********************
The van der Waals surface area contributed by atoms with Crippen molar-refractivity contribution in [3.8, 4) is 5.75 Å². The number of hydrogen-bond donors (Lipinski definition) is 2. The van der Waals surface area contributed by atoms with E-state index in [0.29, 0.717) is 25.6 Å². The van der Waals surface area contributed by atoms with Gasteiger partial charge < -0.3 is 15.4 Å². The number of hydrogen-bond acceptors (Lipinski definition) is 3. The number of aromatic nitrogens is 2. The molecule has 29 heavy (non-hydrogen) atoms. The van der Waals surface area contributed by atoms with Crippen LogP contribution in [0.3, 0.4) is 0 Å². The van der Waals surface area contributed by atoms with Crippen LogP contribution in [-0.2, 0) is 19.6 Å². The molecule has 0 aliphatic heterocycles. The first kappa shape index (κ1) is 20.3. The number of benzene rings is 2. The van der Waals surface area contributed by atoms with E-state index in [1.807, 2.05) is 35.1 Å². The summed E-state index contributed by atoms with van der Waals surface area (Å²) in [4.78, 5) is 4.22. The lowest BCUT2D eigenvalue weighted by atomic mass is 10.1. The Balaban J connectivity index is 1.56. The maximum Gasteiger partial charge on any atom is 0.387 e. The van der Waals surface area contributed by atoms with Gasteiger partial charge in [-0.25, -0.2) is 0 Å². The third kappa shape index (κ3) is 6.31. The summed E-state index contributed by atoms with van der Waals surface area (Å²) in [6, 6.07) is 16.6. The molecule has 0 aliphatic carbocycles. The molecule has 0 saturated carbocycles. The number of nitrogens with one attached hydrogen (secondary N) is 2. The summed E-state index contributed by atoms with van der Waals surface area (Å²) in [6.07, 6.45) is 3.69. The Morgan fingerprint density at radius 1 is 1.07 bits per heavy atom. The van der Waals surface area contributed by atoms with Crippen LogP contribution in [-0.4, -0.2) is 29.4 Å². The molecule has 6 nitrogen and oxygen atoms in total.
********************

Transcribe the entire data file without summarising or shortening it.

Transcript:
The van der Waals surface area contributed by atoms with Crippen molar-refractivity contribution in [3.8, 4) is 5.75 Å². The number of hydrogen-bond donors (Lipinski definition) is 2. The van der Waals surface area contributed by atoms with E-state index in [0.29, 0.717) is 25.6 Å². The van der Waals surface area contributed by atoms with Gasteiger partial charge < -0.3 is 15.4 Å². The number of hydrogen-bond acceptors (Lipinski definition) is 3. The number of aromatic nitrogens is 2. The molecule has 29 heavy (non-hydrogen) atoms. The van der Waals surface area contributed by atoms with Crippen LogP contribution in [0.3, 0.4) is 0 Å². The van der Waals surface area contributed by atoms with Crippen LogP contribution in [-0.2, 0) is 19.6 Å². The molecule has 0 aliphatic heterocycles. The first kappa shape index (κ1) is 20.3. The number of benzene rings is 2. The van der Waals surface area contributed by atoms with E-state index in [1.807, 2.05) is 35.1 Å². The summed E-state index contributed by atoms with van der Waals surface area (Å²) in [4.78, 5) is 4.22. The lowest BCUT2D eigenvalue weighted by atomic mass is 10.1. The Balaban J connectivity index is 1.56. The maximum Gasteiger partial charge on any atom is 0.387 e. The van der Waals surface area contributed by atoms with Gasteiger partial charge in [-0.25, -0.2) is 0 Å². The third kappa shape index (κ3) is 6.31. The summed E-state index contributed by atoms with van der Waals surface area (Å²) in [6, 6.07) is 16.6. The molecule has 0 aliphatic carbocycles. The molecule has 0 saturated carbocycles. The number of nitrogens with one attached hydrogen (secondary N) is 2. The summed E-state index contributed by atoms with van der Waals surface area (Å²) in [6.07, 6.45) is 3.69. The Morgan fingerprint density at radius 1 is 1.07 bits per heavy atom. The van der Waals surface area contributed by atoms with Crippen LogP contribution in [-0.4, -0.2) is 29.4 Å². The molecule has 6 nitrogen and oxygen atoms in total.